I questioned myself why she so scared to go inside. Wasn't I the one that saved her?
Oh. I'm just as much of a stranger as those creeper men.
"It's okay," I whispered. The only words I let myself slip out.
She walked inside and stood off to the side of the door to let myself in.
I closed the door and looked at her. She seemed more content. Her small fingers were entwined and rested on her stomach.
I stood there looking at her with my hand on my hip.
Why did I even bring her here? What am I going to do with her, anyway? Isn't it hospitable to offer your guests a drink? I guess I should do that.
I motioned with my hand for her to come into the kitchen. She followed me slightly off to my side. Out of the corner of my eye, I saw her curiously looking around in my house.
When we reached the kitchen, she sat herself onto a stool and folded her hands on top of the counter, swinging her feet.
It was silent as I poured her a glass of orange juice and handed it to her. The girl took the glass and chugged it all, quickly, and wiped her mouth with the back of her hand.
I chuckled under my breath. Well, isn't she thirsty.
I reached for her glass, and eyed her. She nodded.
While I was pouring her second glass of orange juice, I decided that it was alright for me to talk to her. I sat down across from her.
"So, why in the world were you alone with those... people?"
Those vile men didn't deserve to even be called 'people'. I would've called them pigs, but the pigs would've been offended.
She took the glass from my hand and shrugged.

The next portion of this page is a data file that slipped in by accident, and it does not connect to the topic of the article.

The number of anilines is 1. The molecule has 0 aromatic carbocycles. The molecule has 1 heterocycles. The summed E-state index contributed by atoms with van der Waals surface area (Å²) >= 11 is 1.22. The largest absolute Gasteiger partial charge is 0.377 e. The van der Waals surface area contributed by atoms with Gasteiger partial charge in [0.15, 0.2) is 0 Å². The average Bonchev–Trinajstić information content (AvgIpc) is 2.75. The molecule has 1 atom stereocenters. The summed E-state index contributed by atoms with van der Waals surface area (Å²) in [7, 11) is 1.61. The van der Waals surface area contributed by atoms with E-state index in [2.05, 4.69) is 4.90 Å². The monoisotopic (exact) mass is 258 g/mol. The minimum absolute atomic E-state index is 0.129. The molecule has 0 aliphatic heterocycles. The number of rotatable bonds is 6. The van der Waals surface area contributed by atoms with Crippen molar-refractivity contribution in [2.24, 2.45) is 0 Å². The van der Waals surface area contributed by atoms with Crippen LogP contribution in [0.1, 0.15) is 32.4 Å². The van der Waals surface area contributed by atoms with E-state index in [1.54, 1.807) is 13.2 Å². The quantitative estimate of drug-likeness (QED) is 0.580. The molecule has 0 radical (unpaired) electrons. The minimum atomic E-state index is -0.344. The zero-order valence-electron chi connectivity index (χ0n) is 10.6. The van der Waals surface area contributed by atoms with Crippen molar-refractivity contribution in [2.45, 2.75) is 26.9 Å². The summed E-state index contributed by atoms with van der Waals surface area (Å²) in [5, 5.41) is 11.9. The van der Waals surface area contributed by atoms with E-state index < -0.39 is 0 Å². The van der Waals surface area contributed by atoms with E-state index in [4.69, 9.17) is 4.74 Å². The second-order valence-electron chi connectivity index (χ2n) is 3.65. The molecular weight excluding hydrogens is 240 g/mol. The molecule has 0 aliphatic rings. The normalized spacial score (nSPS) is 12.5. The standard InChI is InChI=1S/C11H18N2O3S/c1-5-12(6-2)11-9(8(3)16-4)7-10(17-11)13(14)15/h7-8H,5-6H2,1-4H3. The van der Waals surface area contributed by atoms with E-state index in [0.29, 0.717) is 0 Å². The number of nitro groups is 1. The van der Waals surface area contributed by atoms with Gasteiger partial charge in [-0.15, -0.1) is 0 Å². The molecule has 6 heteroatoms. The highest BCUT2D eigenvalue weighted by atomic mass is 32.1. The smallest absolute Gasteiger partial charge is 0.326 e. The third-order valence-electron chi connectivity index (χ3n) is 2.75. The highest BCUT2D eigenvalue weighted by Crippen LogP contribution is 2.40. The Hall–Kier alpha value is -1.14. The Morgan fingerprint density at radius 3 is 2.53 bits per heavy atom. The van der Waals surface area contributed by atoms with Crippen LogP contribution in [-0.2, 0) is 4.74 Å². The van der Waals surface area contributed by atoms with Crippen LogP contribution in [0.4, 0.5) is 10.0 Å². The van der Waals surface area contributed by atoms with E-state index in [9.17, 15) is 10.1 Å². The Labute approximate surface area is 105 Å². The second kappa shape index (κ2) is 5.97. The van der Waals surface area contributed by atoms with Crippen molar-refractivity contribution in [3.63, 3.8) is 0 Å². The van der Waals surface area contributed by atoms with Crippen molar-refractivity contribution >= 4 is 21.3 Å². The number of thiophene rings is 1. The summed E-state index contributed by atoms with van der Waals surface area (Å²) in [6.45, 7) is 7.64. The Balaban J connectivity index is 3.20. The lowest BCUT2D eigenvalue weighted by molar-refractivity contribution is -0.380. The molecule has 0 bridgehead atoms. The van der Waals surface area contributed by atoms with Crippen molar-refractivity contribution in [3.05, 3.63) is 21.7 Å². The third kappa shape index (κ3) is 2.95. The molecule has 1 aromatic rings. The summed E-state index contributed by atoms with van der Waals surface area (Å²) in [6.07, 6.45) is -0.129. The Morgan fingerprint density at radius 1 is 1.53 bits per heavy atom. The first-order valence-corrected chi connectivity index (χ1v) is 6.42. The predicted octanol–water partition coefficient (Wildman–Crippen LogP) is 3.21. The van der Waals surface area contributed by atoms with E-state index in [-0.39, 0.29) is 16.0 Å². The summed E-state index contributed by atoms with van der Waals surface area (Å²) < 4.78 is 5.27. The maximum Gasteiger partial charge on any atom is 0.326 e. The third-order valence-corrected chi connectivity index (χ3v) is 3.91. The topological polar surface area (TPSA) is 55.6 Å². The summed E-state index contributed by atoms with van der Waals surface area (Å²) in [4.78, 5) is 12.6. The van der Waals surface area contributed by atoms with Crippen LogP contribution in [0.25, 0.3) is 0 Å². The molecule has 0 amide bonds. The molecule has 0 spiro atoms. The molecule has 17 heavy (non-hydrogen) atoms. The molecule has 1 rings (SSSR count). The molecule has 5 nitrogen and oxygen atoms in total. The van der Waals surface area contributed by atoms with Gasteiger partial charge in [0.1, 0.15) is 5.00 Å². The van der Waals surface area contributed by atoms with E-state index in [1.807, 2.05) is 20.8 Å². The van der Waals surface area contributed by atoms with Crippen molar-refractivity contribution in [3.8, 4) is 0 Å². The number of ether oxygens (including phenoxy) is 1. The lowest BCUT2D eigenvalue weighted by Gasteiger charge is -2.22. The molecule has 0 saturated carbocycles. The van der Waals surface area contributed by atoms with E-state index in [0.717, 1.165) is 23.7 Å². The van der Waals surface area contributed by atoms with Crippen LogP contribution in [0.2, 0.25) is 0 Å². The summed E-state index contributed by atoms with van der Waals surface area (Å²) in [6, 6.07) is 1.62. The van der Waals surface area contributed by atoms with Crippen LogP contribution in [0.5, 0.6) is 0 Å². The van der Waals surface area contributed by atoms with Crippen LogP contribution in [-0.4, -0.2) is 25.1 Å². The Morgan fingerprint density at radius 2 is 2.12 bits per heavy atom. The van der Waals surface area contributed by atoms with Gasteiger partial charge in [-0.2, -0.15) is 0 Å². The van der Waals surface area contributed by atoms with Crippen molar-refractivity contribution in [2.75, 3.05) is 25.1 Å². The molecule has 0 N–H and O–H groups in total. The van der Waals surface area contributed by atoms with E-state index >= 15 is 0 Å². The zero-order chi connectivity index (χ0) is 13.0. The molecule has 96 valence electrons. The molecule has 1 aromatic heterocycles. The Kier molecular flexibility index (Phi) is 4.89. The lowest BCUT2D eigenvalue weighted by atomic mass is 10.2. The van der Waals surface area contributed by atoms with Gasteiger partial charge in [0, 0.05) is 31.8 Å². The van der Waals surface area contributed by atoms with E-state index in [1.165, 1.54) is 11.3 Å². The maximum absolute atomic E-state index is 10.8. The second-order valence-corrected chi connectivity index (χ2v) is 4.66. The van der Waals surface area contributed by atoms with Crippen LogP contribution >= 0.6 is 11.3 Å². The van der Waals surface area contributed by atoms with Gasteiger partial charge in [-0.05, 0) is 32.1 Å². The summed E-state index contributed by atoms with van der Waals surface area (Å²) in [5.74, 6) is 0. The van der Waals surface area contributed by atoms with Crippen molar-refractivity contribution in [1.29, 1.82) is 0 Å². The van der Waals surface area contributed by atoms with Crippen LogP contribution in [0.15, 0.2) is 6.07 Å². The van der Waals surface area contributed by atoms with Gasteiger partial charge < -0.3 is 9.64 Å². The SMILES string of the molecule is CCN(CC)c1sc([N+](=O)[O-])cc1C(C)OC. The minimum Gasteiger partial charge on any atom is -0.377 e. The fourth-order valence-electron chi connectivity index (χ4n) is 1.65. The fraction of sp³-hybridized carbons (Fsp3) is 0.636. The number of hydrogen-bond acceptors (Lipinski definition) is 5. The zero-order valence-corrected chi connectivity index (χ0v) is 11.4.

"I ran away."
It surprised me how nonchalantly she said this.
"I ran away from my mom's and new her boyf- er, husband's wedding. After changing out of my dress, I just ran."
Did I hear right? She ran away from a wedding? How rebellious. This little girl was crazy. I stared at her.
She took a sip from her glass and looked up.
I suddenly remembered all the from cars earlier.
"Is that where all those cars were going? To your mother's wedding?"
She dropped her glance with me and nodded slowly. The girl was circling her tiny finger along the rim of the glass, saying nothing.
It was obvious that she didn't like the idea of her mother's and new father's wedding. I know I wouldn't have.
"What is your name?"
"Hello, Elaine. I'm John."
It was probably a little late for greetings, but it's not like I could've done it earlier.
She didn't say anything. She kept her eyes on her orange juice. How traumatized this girl is, I would never know. I felt so sorry for her. This little girl didn't deserve any of this. My thoughts about this girl changed drastically from earlier to now. I was so glad I decided to wait before I opened my mouth.
"Elaine? Listen to me, now, okay?" I said slowly.
She raised her head.
"I want you to tell me if any of those... men did anything harmful to you."
I stared at her until I got an answer.
"No. They didn't do anything to me."
They were about to, I thought.
My pity for this little girl was overwhelming. I've always had a protective side.
"Please be careful, Elaine."
"They didn't do anything to me." She repeated, trying to reassure me.
I must've been showing my emotion on my face, because she obviously knew what I was feeling.
"They could've hurt you! Do you even have the slightest clue of what they were probably going to do to you?"
I realized I was suddenly standing up. She was leaning away from me in her stool, frightened. I sat back down and tried to seem more calm. Why was I feeling so protective of this random stupid stranger I just met?
It was because she reminded me of Caroline.
I covered my face with my hand and sighed. Calm down. She's just a kid.
I let my hand drop revealing my face.
"Should I take you home?"
She shook her head. "I have no way to get inside my house. There's no one home, yet." She looked back down at her glass, studying the intricate details.
I took a deep breath and took a look at her, trying to figure her out.